In an unprecedented move, service provider Level 3 Communications cut off Internet traffic flowing from rival Cogent Communications this week, following failed negotiations between the two companies embroiled in a bandwidth fight that has now reportedly affected thousands of Internet users.
The connectivity cutoff left consumer and corporate users without access to e-mail and also fouled their Web sites for other users, resulting in an industry outcry over breaking the unwritten rules of the Internet.
“Thou shalt not stop Internet traffic,” Basex chief analyst and CEO Jonathan Spira told TechNewsWorld. “Think how bad non-planned outages are. This is something that was not only foreseeable, but largely inexcusable.”
While large Internet carriers such as Level 3, Cogent, AT&T, Comcast, Cox, Sprint and many others regularly trade Internet traffic to keep the information superhighway flowing, Level 3 has complained of the burden on its infrastructure from Cogent’s network.
The backbone provider brawl reached a fever pitch this week when Level 3 cut off Cogent’s network with a virtual red light to traffic between the two companies’ networks. The reported result was a loss of connectivity for both companies’ customers, who could not access so-called ‘peered’ Web sites, which quicken results and performance. Level 3 claims Cogent should pay for the connectivity. Cogent counters that it does not pay any other carriers for such connectivity. Users of other carriers, including Time Warner’s Road Runner, were also reportedly impacted.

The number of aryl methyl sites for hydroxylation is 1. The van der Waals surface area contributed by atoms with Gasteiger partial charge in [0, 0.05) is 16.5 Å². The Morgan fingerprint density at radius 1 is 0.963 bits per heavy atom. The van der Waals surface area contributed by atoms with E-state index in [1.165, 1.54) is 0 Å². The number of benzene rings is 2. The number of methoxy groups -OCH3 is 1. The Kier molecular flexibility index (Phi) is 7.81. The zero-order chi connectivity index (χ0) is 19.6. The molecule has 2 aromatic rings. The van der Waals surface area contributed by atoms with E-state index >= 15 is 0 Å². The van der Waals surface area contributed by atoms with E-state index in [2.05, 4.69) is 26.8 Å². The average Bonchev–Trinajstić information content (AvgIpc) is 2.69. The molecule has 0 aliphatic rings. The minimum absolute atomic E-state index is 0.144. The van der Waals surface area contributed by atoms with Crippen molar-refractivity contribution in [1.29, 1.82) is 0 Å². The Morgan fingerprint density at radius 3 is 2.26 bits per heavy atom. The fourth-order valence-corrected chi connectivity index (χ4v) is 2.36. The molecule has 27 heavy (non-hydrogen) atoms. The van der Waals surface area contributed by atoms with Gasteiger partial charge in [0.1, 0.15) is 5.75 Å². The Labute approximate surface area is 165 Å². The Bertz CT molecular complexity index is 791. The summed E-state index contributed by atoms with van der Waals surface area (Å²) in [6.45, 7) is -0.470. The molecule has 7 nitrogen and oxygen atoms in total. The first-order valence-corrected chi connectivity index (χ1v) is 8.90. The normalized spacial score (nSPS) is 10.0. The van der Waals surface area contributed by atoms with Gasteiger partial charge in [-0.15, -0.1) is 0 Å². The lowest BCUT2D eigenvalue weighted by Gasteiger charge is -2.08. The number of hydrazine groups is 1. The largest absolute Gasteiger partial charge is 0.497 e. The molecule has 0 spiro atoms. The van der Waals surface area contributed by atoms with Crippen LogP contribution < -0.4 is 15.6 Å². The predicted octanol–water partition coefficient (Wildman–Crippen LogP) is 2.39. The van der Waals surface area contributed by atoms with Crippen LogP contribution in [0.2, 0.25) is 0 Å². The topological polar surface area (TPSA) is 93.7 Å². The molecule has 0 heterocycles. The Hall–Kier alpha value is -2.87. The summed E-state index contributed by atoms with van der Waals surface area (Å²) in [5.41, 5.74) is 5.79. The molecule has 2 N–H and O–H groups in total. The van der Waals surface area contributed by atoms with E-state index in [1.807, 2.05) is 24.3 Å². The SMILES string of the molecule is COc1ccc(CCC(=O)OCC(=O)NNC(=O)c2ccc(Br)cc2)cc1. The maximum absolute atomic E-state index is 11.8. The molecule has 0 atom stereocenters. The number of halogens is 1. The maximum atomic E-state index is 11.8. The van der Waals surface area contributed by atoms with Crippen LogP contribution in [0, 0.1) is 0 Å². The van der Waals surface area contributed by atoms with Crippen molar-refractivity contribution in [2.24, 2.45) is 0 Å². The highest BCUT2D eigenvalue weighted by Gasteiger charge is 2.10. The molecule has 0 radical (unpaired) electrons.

Despite a user and industry outcry, neither company showed any signs of budging on the matter, and Cogent has upped the stakes by offering free Internet access to Level 3 users affected by the outage.
Frustration and Frailty
Spira said the loss of Internet connectivity and performance could have a serious impact on the homes and businesses that depend on it, as well as other carriers that are likely to have similar conflicts.
“It’s significant, especially if you’re a customer of one of those companies,” he said. “It also points out the frailties that exist in the way the Internet is managed as it is still a non-hierarchical system.”
Although he doubted the outage would prompt government intervention through mediation, legislation or more oversight, Spira said customers may be getting something new to demand in their contracts with Internet service providers (ISPs) and carriers.
“I think the one thing it’ll change is the customer agreement with the provider, maybe in QOS (quality of service) or something,” he said. “I could see contract provisions where the provider can’t act in this way, because it goes both ways.”
Spira further emphasized it was a mistake to cut off any Internet connectivity, adding, “Whoever decided to actually do this lacks a certain amount of common sense.”